Objectives: To determine if the early goal-directed mobilization intervention could be delivered to patients receiving mechanical ventilation with increased maximal levels of activity compared with standard care.
Design: A pilot randomized controlled trial.
Setting: Five ICUs in Australia and New Zealand.
Participants: Fifty critically ill adults mechanically ventilated for greater than 24 hours.
Intervention: Patients were randomly assigned to either early goal-directed mobilization (intervention) or to standard care (control). Early goal-directed mobilization comprised functional rehabilitation treatment conducted at the highest level of activity possible for that patient assessed by the ICU mobility scale while receiving mechanical ventilation.
Measurements and main results: The ICU mobility scale, strength, ventilation duration, ICU and hospital length of stay, and total inpatient (acute and rehabilitation) stay as well as 6-month post-ICU discharge health-related quality of life, activities of daily living, and anxiety and depression were recorded. The mean age was 61 years and 60% were men. The highest level of activity (ICU mobility scale) recorded during the ICU stay between the intervention and control groups was mean (95% CI) 7.3 (6.3-8.3) versus 5.9 (4.9-6.9), p = 0.05. The proportion of patients who walked in ICU was almost doubled with early goal-directed mobilization (intervention n = 19 [66%] vs control n = 8 [38%]; p = 0.05). There was no difference in total inpatient stay (d) between the intervention versus control groups (20 [15-35] vs 34 [18-43]; p = 0.37). There were no adverse events.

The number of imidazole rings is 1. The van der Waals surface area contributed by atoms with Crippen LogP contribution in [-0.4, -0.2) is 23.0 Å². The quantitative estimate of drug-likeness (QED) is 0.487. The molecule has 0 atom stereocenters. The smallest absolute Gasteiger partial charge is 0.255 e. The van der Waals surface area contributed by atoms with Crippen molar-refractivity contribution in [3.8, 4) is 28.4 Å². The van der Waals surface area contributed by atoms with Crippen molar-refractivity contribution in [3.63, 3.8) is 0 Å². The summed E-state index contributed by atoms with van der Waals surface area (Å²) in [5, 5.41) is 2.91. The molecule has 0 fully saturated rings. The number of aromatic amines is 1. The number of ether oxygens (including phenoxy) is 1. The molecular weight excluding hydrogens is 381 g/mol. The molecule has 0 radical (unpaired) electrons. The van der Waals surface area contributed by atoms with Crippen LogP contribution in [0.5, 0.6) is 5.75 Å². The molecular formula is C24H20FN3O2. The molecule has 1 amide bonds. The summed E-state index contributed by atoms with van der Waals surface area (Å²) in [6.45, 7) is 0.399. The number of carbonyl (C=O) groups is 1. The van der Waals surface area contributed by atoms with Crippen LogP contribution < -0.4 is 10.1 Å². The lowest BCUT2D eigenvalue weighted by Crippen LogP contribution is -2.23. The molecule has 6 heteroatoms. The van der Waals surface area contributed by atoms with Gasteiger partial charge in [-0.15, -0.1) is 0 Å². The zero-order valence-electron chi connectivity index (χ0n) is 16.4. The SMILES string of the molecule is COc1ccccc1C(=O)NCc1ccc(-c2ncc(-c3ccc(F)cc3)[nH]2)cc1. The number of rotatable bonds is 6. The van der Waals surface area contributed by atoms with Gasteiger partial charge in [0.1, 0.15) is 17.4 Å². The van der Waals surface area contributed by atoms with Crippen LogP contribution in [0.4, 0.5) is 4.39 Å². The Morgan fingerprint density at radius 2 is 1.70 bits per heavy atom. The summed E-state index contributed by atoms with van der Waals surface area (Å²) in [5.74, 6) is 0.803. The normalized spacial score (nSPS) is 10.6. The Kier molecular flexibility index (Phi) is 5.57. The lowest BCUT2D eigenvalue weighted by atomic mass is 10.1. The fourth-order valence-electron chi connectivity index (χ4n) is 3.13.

Conclusions: Key Practice Points: Delivery of early goal-directed mobilization within a randomized controlled trial was feasible, safe and resulted in increased duration and level of active exercises.